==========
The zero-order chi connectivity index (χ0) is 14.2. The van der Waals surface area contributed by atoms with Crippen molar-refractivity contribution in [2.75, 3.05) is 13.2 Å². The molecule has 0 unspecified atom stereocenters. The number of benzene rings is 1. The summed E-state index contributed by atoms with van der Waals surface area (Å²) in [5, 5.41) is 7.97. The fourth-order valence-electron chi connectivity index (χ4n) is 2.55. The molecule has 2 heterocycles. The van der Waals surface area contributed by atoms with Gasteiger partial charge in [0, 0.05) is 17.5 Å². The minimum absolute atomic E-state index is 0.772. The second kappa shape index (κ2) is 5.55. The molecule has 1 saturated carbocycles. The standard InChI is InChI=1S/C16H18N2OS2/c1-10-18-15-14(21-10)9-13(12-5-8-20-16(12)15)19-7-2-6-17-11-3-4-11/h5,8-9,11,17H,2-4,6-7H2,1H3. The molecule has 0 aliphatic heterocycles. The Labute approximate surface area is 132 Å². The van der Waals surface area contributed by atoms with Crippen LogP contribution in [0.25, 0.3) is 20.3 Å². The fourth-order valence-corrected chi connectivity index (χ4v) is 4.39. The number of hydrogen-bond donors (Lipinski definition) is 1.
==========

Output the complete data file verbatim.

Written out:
The zero-order chi connectivity index (χ0) is 14.2. The van der Waals surface area contributed by atoms with Crippen molar-refractivity contribution in [2.75, 3.05) is 13.2 Å². The molecule has 0 unspecified atom stereocenters. The number of benzene rings is 1. The summed E-state index contributed by atoms with van der Waals surface area (Å²) in [5, 5.41) is 7.97. The fourth-order valence-electron chi connectivity index (χ4n) is 2.55. The molecule has 2 heterocycles. The van der Waals surface area contributed by atoms with Gasteiger partial charge in [0, 0.05) is 17.5 Å². The minimum absolute atomic E-state index is 0.772. The second kappa shape index (κ2) is 5.55. The molecule has 1 saturated carbocycles. The standard InChI is InChI=1S/C16H18N2OS2/c1-10-18-15-14(21-10)9-13(12-5-8-20-16(12)15)19-7-2-6-17-11-3-4-11/h5,8-9,11,17H,2-4,6-7H2,1H3. The molecule has 0 aliphatic heterocycles. The Labute approximate surface area is 132 Å². The van der Waals surface area contributed by atoms with Crippen LogP contribution in [0.25, 0.3) is 20.3 Å². The fourth-order valence-corrected chi connectivity index (χ4v) is 4.39. The number of hydrogen-bond donors (Lipinski definition) is 1.